Long-term trading refers to selling ranges within a few months to several years. It has some advantages for an investor. It is not necessary to trace the graph round the clock, as in the short-term. You can allow yourself to ignore brief trends and focus on future conditions. It saves plenty of time, which you may spend analyzing the market. Thus, it can potentially save money if you study through other ways to invest.
Long-term trading is flexible, allowing compound investing. You can invest the dividends back in the market to earn even more profit. It also demands fewer taxes: most short-term traders need to pay around 20-30%, while long-term investing is charged only at 4-15%.
Consider its drawbacks! As this strategy is stretched in time, it is easy to miss a volatility period to make money. The barrier of entry is rather high as well — you need to have a profound understanding of a sphere you invest in. You cannot make decisions based only on rumors and your intuition. A lasting investment process with a demand of deep knowledge already makes long-term trading a high-key and patience-requiring strategy, not to mention the need to “do your homework”. Indeed, an understanding of the security of your choice should be constantly supported with sound research.
Types of assets
First of all, what is an asset? It is some resource owned by an individual, a corporation, or a government. The mentioned privates and entities obtain assets to gain profit from them in the future. Some assets also may generate cash flow, reduce expenses or increase sales — it is still all about getting financial benefits.
It is unsure how exactly to distinguish types of assets. However, we offer you the following categories:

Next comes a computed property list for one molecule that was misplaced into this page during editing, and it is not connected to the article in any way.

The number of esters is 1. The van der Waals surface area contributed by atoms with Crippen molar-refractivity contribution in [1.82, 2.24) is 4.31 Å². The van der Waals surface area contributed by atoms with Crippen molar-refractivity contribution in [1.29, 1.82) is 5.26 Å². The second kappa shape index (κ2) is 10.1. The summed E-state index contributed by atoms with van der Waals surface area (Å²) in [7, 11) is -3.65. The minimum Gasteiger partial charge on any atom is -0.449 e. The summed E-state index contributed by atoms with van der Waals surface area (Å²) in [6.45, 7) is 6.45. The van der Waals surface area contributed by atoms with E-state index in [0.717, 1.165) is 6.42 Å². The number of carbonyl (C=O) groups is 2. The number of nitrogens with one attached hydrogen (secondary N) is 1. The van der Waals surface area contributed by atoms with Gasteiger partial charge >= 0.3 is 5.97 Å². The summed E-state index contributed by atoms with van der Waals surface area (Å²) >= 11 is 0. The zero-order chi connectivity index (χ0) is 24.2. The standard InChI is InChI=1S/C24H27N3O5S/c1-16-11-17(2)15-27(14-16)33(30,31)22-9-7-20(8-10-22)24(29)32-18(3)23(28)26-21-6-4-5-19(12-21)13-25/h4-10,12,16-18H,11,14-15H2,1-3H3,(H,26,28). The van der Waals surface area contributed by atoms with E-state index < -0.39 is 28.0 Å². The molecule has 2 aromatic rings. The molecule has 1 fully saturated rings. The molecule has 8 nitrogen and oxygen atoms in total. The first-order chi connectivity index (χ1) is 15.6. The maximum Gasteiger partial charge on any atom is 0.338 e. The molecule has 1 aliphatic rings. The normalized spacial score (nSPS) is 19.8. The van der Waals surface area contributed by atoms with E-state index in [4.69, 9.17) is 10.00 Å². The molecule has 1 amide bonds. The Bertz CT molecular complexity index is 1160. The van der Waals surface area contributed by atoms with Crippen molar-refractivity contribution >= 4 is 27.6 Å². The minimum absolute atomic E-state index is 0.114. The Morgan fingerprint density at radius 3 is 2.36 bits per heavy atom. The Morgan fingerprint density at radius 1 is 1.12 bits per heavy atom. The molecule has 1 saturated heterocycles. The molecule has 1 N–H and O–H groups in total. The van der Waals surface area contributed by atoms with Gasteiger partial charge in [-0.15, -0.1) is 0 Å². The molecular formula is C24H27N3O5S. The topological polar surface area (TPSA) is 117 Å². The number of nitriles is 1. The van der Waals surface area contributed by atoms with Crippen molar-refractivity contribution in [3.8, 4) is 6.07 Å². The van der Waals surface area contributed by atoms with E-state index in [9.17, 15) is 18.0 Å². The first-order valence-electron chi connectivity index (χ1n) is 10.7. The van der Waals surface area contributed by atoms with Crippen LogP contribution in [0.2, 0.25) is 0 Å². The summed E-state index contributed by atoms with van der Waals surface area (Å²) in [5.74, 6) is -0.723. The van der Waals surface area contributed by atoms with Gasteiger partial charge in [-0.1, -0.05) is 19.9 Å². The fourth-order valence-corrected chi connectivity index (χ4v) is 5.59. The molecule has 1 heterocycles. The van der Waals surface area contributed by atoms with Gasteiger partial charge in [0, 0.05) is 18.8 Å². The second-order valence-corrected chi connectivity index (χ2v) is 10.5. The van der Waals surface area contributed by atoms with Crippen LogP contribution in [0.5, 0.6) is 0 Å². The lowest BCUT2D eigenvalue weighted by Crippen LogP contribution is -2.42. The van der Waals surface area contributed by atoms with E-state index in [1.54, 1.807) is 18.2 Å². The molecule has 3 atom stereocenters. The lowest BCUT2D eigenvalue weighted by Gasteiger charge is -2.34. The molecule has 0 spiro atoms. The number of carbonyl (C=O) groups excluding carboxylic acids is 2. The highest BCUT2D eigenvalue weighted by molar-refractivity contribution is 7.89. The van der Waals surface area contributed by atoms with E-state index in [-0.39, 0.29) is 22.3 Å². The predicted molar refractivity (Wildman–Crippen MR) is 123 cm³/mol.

- Stocks or equities — ownership shares of publicly-traded companies. You can trade them on stock exchanges like the widely-known NYCE or NASDAQ. This type of asset allows gaining profits in two ways: by receiving dividends or through the rise of the share. The securities are often subdivided by their capitalization into small-cap, mid-cap, and large-cap stocks.
- Bonds and other fixed-income investments — investments that return in the form of interest. Such investments are considered less risky than equities and other asset classes.
- Money market funds, cash, and its equivalents — this type of asset is valued by traders for its liquidity. Money or its equivalents can be accessed at any time.
- Tangible assets including real estate — this asset class is reliable against inflation. The tangible form of these assets also makes them perceived as more “real”. Such a sound nature gives it the advantage of other assets existing only in the form of financial instruments.
- Forex, futures, options, and other derivatives. Derivatives are instruments that are derived from an underlying asset. For instance, stock options are derived from stocks.
How to trade with less risk?